|Wednesday, 6 June 2012
: Pat Jupp rounds up the Group 1 action from Epsom, where Camelot was the star of the show, and also takes a look back at the best of the action from Chantilly on Sunday.....
It's an elite group of horses who emerge from the Derby with an unbeaten record still intact and Camelot (130p) is just the third horse since the turn of the millennium to achieve that feat (Galileo and Motivator are the other two). Since he slammed his rivals in the RP Trophy last autumn the Derby has revolved around Camelot - a view significantly strengthened by his win in the 2000 Guineas - and in the smallest field since 1907, he justified odds-on favouritism in the anticipated style, pulling five lengths clear of the hitherto unbeaten Main Sequence (121).
For all that Camelot arrived as a classic winner, his Epsom win was a real breakthrough performance in ratings terms, running right up to the recent standard for a Derby winner in the manner of one capable of better yet, all of which is underpinned by an excellent timefigure of 128.
You have to go back to Snurge in 1990 for the last time a St Leger winner ran to 130, suggesting the Triple Crown will be easy pickings if connections opt to go down that route, but we'll learn more about Camelot's limits if he takes on his elders, a clash with Frankel at ten furlongs a mouthwatering prospect. Main Sequence posted an effort good enough to win five of the last six renewals of the King Edward VII Stakes at Royal Ascot, a possible next target, acknowledging it would be a quick turnaround after a hard race, while Bonfire (120) seemed undone by a combination of the track and trip and is worth another chance.
The Oaks and Derby were chalk and cheese, the latter run at a sound gallop and a fair test, while the former was a messy affair, steadily run and featuring plenty of hard-luck stories. Was (114) clung on by a neck from Shirocco Star (114) after getting the run of the race, but returned the lowest winning figure since Casual Look back in 2003, and others further back arguably emerge with more credit, notably The Fugue, who finished third but did enough to retain her pre-race rating of 117p. She was badly chopped off and shuffled back after half a mile but finished best of all, something backed up by the sectionals (read Simon Rowlands blog for more in-depth analysis HERE and will hold a favourite's chance if re-opposing in the Irish Oaks.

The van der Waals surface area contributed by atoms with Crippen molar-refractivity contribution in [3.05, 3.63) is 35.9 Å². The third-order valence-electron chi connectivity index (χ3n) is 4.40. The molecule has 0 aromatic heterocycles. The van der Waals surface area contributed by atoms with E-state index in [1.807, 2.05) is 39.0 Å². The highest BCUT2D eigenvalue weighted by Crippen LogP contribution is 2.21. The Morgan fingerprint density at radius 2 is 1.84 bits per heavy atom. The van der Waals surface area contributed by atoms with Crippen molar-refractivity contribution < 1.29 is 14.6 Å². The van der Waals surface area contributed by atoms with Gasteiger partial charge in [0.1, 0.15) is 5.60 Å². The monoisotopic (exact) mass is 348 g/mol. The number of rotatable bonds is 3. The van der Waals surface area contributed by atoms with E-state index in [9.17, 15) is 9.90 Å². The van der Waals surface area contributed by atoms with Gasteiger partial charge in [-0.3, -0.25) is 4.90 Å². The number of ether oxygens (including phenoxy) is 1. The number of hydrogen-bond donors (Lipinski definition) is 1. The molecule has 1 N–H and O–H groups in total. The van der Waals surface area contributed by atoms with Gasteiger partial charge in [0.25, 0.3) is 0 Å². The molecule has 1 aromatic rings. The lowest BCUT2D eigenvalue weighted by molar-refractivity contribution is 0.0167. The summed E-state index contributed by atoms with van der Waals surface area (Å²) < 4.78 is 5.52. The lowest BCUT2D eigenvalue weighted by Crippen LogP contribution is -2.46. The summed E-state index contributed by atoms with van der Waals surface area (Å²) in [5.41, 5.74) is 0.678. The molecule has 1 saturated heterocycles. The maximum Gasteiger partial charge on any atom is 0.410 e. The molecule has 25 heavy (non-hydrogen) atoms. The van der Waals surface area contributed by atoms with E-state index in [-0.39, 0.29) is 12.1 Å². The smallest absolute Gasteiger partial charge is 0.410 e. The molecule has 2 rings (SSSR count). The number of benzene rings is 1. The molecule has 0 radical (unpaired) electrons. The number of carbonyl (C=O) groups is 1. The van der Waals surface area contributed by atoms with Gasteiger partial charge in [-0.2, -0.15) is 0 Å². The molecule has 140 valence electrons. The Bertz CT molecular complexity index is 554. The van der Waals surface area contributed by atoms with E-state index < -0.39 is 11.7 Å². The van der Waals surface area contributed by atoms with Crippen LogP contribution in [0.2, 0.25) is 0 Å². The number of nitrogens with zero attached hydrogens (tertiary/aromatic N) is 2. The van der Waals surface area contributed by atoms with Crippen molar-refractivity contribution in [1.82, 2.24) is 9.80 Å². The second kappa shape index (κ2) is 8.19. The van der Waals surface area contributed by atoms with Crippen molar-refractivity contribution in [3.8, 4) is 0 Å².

Maybe (116) and Coquet (111p) are the other pair who were most disadvantaged by the run of things. Maybe was patiently ridden, presumably with a view to preserving stamina, a tactic that backfired given how things panned out, but this still represents a step back towards her 2-y-o form. Coquet finished sixth but would have surely at least made the frame granted a clear passage and the Irish Oaks should give a clearer reflection of just how much she has progressed from Goodwood.
Last year St Nicholas Abbey (131) didn't look entirely at home at Epsom and only collared Midday close home, but things were far smoother this time around and he showed high-class form for the first time when making it back-to-back wins in the Coronation Cup, beating the admirable Red Cadeaux (123) by four and a half lengths. Admittedly St Nicholas Abbey will face tougher opposition if taking in either the Prince of Wales's Stakes or the Eclipse next, but this did confirm his position amongst the elite.
Over in France the Prix du Jockey Club was a very rough race and rather unsatisfactory as a result, and though he finished only eighth, Imperial Monarch (119p) has been rated as the best horse in the race after a strong late surge caught the eye. He'll be at least as effective at a mile and a half as well. The race went to outsider Saonois (118) but he did enjoy a clearer passage than most and, in short, this isn't a race from which to draw firm conclusions, only four and a half lengths separating the winner and French Fifteen (122) back in tenth.
British raiders had a good time of it in the supporting races, with Aiken (119p) taking the Grand Prix de Chantilly and Laugh Out Loud (114) the Prix de Sandringham.
John Gosden's Aiken made it six wins on the spin by three quarters of a length from Maxios (118), who is half-brother to Arc hero Bago and is now starting to deliver on the promise he showed as a juvenile, while Melbourne Cup winner Dunaden (124) was back in third. Aiken has a bit to find with the likes of Nathaniel if aimed at the Hardwicke Stakes at Royal Ascot, but is two from two over that course and distance. Laugh Out Loud's York form looks strong (the runner-up Electrelane won the German 1000 Guineas on her next start), and the Mick Channon-trained filly took another step forward when making all by two lengths from Mashoora.
Moonlight Cloud (126) is also worth a mention as she gave weight all round and a beating to her fourteen rivals in the Group 3 Prix du Palais-Royal, setting herself up nicely for a crack at Black Caviar in the Diamond Jubilee at Royal Ascot, though that will prove a stiff task if the Aussie superstar comes here at the top of her game.
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